Hap and Leonard Season 3 Episode 2 Review: Ho-Ho Mambo

Hap and Leonard serves up humor and social commentary in another strong episode.

This Hap and Leonard review contains spoilers.

Hap and Leonard Season 3 Episode 2

You have to love an hour of television that includes Christmas ants, Elvis trading cards, and a bicycle built for two. On the surface, this sounds like a happy-go-lucky episode, but the quirkiness belies an ugliness begat by decades of unchecked bigotry. Throw some supernatural hoodoo into the mix—in this case a cursed song that purportedly brings bad luck to whoever listens to it—and you have the makings of another great Hap and Leonard episode. 

But what’s perhaps most interesting about “Ho-Ho Mambo” is not Hap and Leonard opening up a serious can of whoop-ass on a pair of racists in broad daylight (and what a cathartic, fist-pumping moment for the good guys that is); it’s the violence we don’t see. What could have happened in Grovetown that not only left both men battered and bloody, but also spooked them enough that they’d bring loaded guns to bed? What we do know already doesn’t bode well for a quiet season finale (not that anyone necessarily wants that out of a show like this anyway).

After two episodes, Hap’s car has been vandalized, a local DJ’s house has burned to the ground, and L.C. Soothe’s grandson, Bobby Joe Soothe, was found hanging from the town bridge. Local law enforcement cares not a whit for any of it, willfully turning a blind eye to the kinds of problems that colorblind people foolishly bring upon themselves. The darker you are, the less Grovetown’s police department considers you worth their time. After all, if you’re less than human in the eyes of the law, you’re less than nothing if you’re a body on a slab. Escapist drama Hap and Leonard is not; the headlines of the day seem to permeate the very fabric of this show. This is not a knock against Nick Damici’s script or Jim Mickle’s direction—both of which compel viewers to take notice of important social issues with biting dialogue and haunting visuals. No, we need our entertainment to be intelligent, to contribute to the larger conversation that’s now taking place in our streets and in our capitols.

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And yes, casting Corbin Bernsen as Grovetown’s chief of police is a masterstroke in putting a face and a voice to said local law enforcement. Chief Cantuck is nobody’s fool (much the same way Brian Dennehy’s steely Sheriff Otis was a man with a stranglehold on small-town truths). He plays against type, even if he embodies that same type—namely the crusty, distrustful man with a badge and a penchant for bigotry.

And the flip side of this power dynamic, we have Louis Gossett, Jr.’s Bacon. When he’s not working in the local diner, he pinch-hits for the coroner—but only when it’s a body from the wrong side of the tracks. In this case, the body belongs to the aforementioned Bobby Joe Soothe, who’s been beaten, bound, and hanged. Is this his grandfather’s curse catching up with him, or is this simply a town hungry for blood? Whatever the case, in the absence of an autopsy, it’s Bacon’s job to make the body presentable before it rots in the ground.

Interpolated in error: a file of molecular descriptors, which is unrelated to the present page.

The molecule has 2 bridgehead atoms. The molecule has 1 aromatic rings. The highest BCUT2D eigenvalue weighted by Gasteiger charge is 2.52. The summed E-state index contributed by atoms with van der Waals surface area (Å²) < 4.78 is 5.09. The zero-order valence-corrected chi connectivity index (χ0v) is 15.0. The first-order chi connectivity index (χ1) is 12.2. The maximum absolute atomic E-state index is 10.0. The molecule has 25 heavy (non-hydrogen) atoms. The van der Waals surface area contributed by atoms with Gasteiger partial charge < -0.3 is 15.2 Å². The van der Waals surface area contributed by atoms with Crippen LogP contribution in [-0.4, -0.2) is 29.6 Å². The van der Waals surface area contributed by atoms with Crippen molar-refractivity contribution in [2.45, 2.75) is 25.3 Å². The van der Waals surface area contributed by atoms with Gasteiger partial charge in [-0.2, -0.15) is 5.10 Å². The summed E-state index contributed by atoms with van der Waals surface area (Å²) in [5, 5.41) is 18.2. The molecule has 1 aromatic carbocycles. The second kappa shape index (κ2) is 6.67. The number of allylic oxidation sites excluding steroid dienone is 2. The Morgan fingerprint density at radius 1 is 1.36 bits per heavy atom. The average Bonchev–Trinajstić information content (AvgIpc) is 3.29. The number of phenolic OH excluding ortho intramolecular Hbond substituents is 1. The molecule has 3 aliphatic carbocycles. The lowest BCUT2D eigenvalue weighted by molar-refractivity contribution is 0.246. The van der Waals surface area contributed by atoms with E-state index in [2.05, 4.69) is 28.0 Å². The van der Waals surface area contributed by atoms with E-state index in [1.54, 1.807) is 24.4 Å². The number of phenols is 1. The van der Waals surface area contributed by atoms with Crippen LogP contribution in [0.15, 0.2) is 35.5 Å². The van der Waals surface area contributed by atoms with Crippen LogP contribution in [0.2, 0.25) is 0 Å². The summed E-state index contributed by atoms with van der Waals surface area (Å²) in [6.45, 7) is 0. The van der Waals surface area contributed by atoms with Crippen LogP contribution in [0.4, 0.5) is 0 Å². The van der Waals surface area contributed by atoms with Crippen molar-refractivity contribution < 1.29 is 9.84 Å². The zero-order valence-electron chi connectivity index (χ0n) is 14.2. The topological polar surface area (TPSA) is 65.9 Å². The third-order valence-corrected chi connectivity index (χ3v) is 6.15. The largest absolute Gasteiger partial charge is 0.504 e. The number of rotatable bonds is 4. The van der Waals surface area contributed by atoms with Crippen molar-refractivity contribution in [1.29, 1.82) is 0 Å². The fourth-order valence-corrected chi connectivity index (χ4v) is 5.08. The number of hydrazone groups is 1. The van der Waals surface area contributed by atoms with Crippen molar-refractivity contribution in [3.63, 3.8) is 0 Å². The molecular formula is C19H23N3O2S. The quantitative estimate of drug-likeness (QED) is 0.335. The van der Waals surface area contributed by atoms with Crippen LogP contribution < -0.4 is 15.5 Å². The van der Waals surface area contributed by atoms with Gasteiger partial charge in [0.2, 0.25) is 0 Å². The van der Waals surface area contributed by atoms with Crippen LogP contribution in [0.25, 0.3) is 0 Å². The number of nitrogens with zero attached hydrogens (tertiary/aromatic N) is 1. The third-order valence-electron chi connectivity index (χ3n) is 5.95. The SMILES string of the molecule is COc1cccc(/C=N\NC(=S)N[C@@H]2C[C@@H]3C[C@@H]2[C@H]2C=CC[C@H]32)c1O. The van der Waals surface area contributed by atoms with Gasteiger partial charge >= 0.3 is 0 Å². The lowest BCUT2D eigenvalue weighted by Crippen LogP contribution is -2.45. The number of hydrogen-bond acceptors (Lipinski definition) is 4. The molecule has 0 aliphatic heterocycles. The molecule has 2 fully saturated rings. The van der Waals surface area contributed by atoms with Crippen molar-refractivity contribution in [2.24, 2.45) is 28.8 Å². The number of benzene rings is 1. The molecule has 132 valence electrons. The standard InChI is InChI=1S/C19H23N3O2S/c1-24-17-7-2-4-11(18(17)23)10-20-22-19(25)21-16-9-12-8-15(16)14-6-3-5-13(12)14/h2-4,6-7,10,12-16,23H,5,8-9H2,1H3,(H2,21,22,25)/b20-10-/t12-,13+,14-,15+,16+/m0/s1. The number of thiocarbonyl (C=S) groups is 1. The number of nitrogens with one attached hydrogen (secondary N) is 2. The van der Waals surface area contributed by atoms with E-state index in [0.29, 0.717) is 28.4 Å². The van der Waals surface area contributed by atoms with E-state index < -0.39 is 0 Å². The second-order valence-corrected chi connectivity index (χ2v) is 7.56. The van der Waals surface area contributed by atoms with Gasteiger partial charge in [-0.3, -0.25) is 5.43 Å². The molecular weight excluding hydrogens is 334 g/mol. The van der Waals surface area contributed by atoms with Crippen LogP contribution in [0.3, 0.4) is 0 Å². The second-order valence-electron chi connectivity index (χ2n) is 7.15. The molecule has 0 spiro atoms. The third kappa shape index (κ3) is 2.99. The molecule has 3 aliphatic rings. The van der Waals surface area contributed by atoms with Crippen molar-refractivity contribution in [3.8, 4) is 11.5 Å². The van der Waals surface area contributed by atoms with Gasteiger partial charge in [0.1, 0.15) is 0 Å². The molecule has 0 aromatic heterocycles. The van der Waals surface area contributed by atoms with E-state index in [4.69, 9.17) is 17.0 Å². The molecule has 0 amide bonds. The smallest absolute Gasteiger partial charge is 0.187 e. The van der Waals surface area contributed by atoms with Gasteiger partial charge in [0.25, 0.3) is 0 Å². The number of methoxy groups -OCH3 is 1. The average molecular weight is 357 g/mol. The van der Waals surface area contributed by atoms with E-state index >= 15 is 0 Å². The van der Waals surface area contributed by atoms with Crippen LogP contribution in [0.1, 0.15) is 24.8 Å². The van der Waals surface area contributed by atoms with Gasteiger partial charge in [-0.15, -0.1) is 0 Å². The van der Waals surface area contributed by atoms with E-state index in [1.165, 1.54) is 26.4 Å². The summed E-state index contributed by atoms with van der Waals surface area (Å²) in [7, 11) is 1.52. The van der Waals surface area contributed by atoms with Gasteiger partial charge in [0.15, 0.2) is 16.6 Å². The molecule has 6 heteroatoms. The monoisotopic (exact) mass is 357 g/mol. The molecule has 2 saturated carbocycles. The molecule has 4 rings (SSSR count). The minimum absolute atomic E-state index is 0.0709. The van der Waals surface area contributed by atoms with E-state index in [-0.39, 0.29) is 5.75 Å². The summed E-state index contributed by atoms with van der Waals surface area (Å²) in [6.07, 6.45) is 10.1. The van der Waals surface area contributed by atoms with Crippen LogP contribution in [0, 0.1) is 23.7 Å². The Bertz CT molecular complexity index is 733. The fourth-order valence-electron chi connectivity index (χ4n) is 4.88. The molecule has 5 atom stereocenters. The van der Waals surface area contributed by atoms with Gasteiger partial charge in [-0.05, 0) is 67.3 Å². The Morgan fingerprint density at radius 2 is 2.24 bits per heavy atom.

Which brings us to Florida, who is only in Grovetown because of grandson Soothe. Now her client is dead and Florida is nowhere to be found, despite Hap and Leonard’s continued sleuthing. The longer they continue to dig, though, the bigger the target on their backs becomes. Detective Cranston or no, we know Hap and Leonard are in this for the long haul.

In the meantime, “Ho-Ho Mambo” weighs forth on uncomfortable truths about the way the shade of one’s skin can color their experiences in this country. Leonard sums it up best when he tells Hap, “Must be nice being white and trusting people.” Leonard follows this up later in the episode with, “I hate to bust your liberal bubble, Hap, but bad shit still happening to black people.” As good and well intentioned as Hap Collins might be (and he really is one of the good ones), he’ll never understand the otherness that comes from constant oppression—and the attendant fear that’s part and parcel with subjugation. We already know bad things are afoot in Grovetown. But we also know they’re going to get a hell of a lot worse before this is all over.

Some closing thoughts

Andrew Dice Clay makes a good turn as the local DJ. Like the local mechanic, he’s one of the very few people in town who doesn’t buy into the toxic “us versus them” mentality. He’s already lost his home for his troubles (and his Elvis trading card collection), so I wonder if Knox will make it to the end of the season.

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Officer Reynolds (Laura Allen) is a bigot through and through—but I’m not so sure about Sneed (Evan Gamble). He tells the boys he’s experienced a change of heart after what he did to Hap and Leonard last season (framing them for murder among other things), and for some reason I believe him. Or at least I want to believe him.

If Hap’s vandalized car is an apt visual for the state of this country, seeing Hap and Leonard on a tandem bicycle is an apt visual for these lifelong friends. Sure, it’s goofy, but it’s incredibly endearing, too. Plus, it made me smile. Sure, we need more intelligent discourse, but we need to make the most of life’s simple pleasures, too.

And speaking of simple pleasures, Leonard telling Hap to “be white” by playing golf or buying the new Hall and Oates album is wickedly funny. 


4.5 out of 5